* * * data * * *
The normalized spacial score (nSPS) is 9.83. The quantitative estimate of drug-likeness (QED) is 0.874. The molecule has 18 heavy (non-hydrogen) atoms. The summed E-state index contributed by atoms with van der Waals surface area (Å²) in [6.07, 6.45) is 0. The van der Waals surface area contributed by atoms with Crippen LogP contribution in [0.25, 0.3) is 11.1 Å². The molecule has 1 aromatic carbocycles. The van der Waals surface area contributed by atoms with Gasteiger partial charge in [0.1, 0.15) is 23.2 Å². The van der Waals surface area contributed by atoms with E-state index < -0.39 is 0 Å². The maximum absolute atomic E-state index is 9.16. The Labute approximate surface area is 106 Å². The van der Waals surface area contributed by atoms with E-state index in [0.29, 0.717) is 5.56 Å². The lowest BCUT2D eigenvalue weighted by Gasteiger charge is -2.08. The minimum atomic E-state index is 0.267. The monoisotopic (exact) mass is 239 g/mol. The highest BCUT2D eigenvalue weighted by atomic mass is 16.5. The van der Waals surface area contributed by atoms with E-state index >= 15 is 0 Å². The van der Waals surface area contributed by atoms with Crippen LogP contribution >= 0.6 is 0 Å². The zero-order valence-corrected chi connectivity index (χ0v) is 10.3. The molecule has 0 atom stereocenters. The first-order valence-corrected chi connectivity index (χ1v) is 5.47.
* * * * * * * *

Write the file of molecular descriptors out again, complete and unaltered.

The normalized spacial score (nSPS) is 9.83. The quantitative estimate of drug-likeness (QED) is 0.874. The molecule has 18 heavy (non-hydrogen) atoms. The summed E-state index contributed by atoms with van der Waals surface area (Å²) in [6.07, 6.45) is 0. The van der Waals surface area contributed by atoms with Crippen LogP contribution in [0.25, 0.3) is 11.1 Å². The molecule has 1 aromatic carbocycles. The van der Waals surface area contributed by atoms with Gasteiger partial charge in [0.1, 0.15) is 23.2 Å². The van der Waals surface area contributed by atoms with E-state index < -0.39 is 0 Å². The maximum absolute atomic E-state index is 9.16. The Labute approximate surface area is 106 Å². The van der Waals surface area contributed by atoms with E-state index in [0.29, 0.717) is 5.56 Å². The lowest BCUT2D eigenvalue weighted by Gasteiger charge is -2.08. The minimum atomic E-state index is 0.267. The monoisotopic (exact) mass is 239 g/mol. The highest BCUT2D eigenvalue weighted by atomic mass is 16.5. The van der Waals surface area contributed by atoms with E-state index >= 15 is 0 Å². The van der Waals surface area contributed by atoms with Crippen LogP contribution >= 0.6 is 0 Å². The zero-order valence-corrected chi connectivity index (χ0v) is 10.3. The molecule has 0 atom stereocenters. The first-order valence-corrected chi connectivity index (χ1v) is 5.47.